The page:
Whose Ideology Will Define the Gaming Metaverse?

Whose Ideology Will Define the Gaming Metaverse?

Most of us have heard a lot about the metaverse recently. Indeed, over the last six months – ever since Mark Zuckerberg announced that Facebook (now Meta) would be building the metaverse – billions of dollars have been pouring in to fund metaverse projects, many of which focus on gaming. A case in point is the $2 billion investment given to Epic Games (creator of Fortnite) by Sony and LEGO to build a gaming metaverse designed to be “child-friendly”.

There are several huge metaverse gaming metaverse projects ongoing at the moment, not the least Meta’s flagship project, Horizon Worlds. There are many theories as to what the final results will look like, and as to how we will experience these brave new virtual worlds. However, we wanted to look at something that has been a little less discussed – the ideology in these spaces.

Many Metaverses

To explain, we need to go back and examine what we mean by the metaverse. As most are aware, Mark Zuckerberg was somewhat misleading when he said Facebook would be known for building the (singular) metaverse. It’s better to talk about metaverses, plural. However, leaving that aside for the moment, it’s also important to say that the concept of the metaverse is linked to the web3 movement, i.e., the growing consensus that we will move to a decentralized internet.

As with the metaverse, web3 is broadly misunderstood, and its goals are disagreed upon. In its most basic form, the web3 movement sees an internet that is no longer controlled by Big Tech (Google, Apple, Facebook, Amazon) and is largely out of the control of governments. Those are centralized powers, and the web3 movement sees iterations of the metaverse being decentralized.

Of course, such an ideal creates an issue for metaverse gaming. The idealists of web3 might say that technology like the blockchain and cryptocurrency that powers the movement will be able to ensure that gaming does not need any central control. However, that’s arguably not going to be the case in practice.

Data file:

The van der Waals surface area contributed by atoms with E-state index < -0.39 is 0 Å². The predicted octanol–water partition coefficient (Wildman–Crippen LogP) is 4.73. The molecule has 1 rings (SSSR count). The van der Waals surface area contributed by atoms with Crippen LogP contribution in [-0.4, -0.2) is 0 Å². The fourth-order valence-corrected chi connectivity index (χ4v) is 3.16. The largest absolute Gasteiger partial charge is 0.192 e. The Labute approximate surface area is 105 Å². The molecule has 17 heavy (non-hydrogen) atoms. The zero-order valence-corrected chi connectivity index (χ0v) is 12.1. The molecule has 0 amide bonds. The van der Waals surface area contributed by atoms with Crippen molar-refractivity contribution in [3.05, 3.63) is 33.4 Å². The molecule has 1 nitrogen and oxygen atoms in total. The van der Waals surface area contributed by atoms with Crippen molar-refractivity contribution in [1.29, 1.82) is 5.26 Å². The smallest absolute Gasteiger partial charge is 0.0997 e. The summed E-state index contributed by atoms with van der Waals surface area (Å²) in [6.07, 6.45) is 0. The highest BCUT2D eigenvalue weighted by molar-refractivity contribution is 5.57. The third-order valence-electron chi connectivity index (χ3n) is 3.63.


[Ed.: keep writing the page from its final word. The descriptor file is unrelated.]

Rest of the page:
Regulation Always Follows Money

To take a typical example, let’s look at an industry that seems ripe for metaverse experiences – the online casino sector. Right now, games like blackjack online can be played both as software games and with live dealers. Looking at the latter, you can easily see a future scenario where the player uses VR hardware to take a seat at the table in a virtual casino and resume the battle against the dealer.

However, online casinos today are heavily regulated and audited, and that’s a good thing for players because they know the casinos are playing fair. But if that regulatory control is taken away, how would you know that the games are fair? Again, blockchain technology can provide solutions, but there is still a level of trust that needs to be put in the system without the presence of an independent overseer.

Whose Ideology Will Define The Gaming Metaverse? 1

Governments Will Step In

And that’s part of the problem the metaverse purists are facing. On the one hand, it’s nice to think of a world outside central control, even if it is a virtual one. However, what happens when things go wrong? We have already seen evidence of people being abused in Horizon Worlds, and that’s the scenario where most right-thinking people would want a central control, i.e., Meta to step in and take action.

Going further, it’s not abundantly clear whether any metaverse gaming platform would be allowed to have truly decentralized governance. Today, it’s normally the case that, for example, misinformation is not supposed to be spread on social media: gaming metaverses will not get a free pass if the same thing happens on those platforms. Governments will step in as regulators.

Of course, not every metaverse game is going to want to have a decentralized ideology at its heart. Whatever Epic is building for the kids will need to have central control, and you can be darn sure that Meta will want to rule Horizon Worlds: Even if it doesn’t, it may well be forced to do so. But many other metaverse gaming worlds, such as Decentraland (the hint is in the name), do aim for that utopian world of decentralization. As they grow in importance and start to have real-world consequences, it’s not clear that such a model can last.

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